At 75, Olympic National Park has grown amid push-pull of forces
Some called it the “great elk slaughter” of 1937.
It was a sanctioned hunt, authorized by the Washington State Game Commission, and it took place just a year before President Franklin D. Roosevelt signed the long-awaited bill creating Olympic National Park.
It was a shocking event, an unexpected onslaught of hunters against the majestic elk herds of the Olympic Peninsula. These herds had been protected for decades. In fact, they were the primary reason that President Theodore Roosevelt signed an executive order in 1909 creating Mount Olympus National Monument, the forerunner of the national park.
“Everywhere I went, I found both men and women interested in the elk and their welfare,” wrote field naturalist M.P. Skinner, a National Park Service employee who had been surveying natural resources in and around the national monument in 1933.
Skinner’s observation about public support for the elk doesn’t entirely square with the so-called elk slaughter that was to follow four years later. But Olympic National Park has always been shaped by conflict and inconsistency — from the time the area was first proposed as a park in 1904 to the creation of the park in 1938 to the battles over park expansion today.
Olympic National Park — established 75 years ago this summer — was approved later in history than most national parks in the United States. In the 1930s, preservation of natural resources was gaining increased public support. But the rise of a new breed of conservationists did not lessen the battles over park boundaries, wildlife management, timber harvest and park development. These conflicts are inextricably embedded in the Olympic National Park we know today.
A REFUGE FOR ROOSEVELT ELK
In the late 1800s, the canine teeth of elk were prized for making jewelry, such as rings, necklaces and watch fobs. Elk are one of the few animals in North America with teeth made of ivory. While development throughout the West displaced the elk herds, hunters were shooting the remaining population for sport and money. Some took only the head or antlers and pulled out the teeth. As western states clamped down elk hunting to preserve the species, outlaws — known as tuskers — continued to poach elk for the teeth alone.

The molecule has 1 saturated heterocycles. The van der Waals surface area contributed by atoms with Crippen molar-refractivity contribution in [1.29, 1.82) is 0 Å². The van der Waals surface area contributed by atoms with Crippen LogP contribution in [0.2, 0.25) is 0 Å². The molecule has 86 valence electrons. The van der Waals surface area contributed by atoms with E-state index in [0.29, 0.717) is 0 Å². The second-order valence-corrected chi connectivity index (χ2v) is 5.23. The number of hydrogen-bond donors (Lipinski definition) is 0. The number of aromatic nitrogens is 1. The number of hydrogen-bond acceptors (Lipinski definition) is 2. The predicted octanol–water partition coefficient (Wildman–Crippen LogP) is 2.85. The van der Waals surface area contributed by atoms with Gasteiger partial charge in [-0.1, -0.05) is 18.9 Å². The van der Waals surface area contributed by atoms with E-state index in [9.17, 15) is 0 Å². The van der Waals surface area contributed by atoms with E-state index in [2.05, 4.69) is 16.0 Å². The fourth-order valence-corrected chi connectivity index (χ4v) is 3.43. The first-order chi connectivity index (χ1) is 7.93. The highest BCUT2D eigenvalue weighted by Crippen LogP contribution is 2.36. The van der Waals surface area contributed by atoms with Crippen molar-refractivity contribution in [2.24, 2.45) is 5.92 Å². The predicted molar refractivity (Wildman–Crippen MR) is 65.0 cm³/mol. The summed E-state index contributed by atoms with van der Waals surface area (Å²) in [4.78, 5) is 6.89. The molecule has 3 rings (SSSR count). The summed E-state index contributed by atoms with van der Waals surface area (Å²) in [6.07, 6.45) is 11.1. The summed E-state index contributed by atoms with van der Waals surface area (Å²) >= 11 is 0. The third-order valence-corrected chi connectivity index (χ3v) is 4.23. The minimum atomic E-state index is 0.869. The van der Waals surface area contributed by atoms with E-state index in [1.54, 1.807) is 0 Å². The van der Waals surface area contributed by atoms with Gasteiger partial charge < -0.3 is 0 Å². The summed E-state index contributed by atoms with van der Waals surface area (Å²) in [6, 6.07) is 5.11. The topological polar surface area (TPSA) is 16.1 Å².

In 1905, the Washington Legislature outlawed elk hunting, which helped rebuild the herds, despite continued poaching.
In the 1930s, elk were competing with sheep for grazing in Olympic National Forest and on private lands around the Mount Olympus National Monument. In 1933, based on complaints about overgrazing, the state game commission opened a four-day hunting season on elk. More than 125 animals were killed. A more limited hunt was allowed in 1936.
Then, in 1937, the game commission announced an open season on elk — bulls, cows and calves — for eight days in October and November in Jefferson and Clallam counties.
“The impulse to kill something big must be very strong,” wrote historian Murray Morgan in his 1955 book “The Last Wilderness.” “Sportsmen came from as far away as Florida for the hunt on the Hoh. Hundreds of big-game hunters drove up from California. Men who had never hunted before came to get in on the kill.”
More than 3,000 hunters showed up in one weekend on a 13-mile stretch of the Hoh River. Cars were parked bumper-to-bumper along the river road. The elk were slow to react.
“Most of them had never heard a rifle,” Morgan wrote. “The herds would stand stupidly for a moment after the firing began, looking around slowly … then they would break away and race, single file for the hills … If a cow elk was killed, the calf would often stand by, bleating, while the hunters butchered her — or until someone remembered it was open season on calves too.”
The sound of gunshots was like a war zone. One rancher who lived in the valley counted 160 shots fired at one small herd of elk crossing a stream, according to Morgan’s account. The hunters missed the elk, but killed a pet dog. In another incident, a hunter killed a pack horse walking along a trail.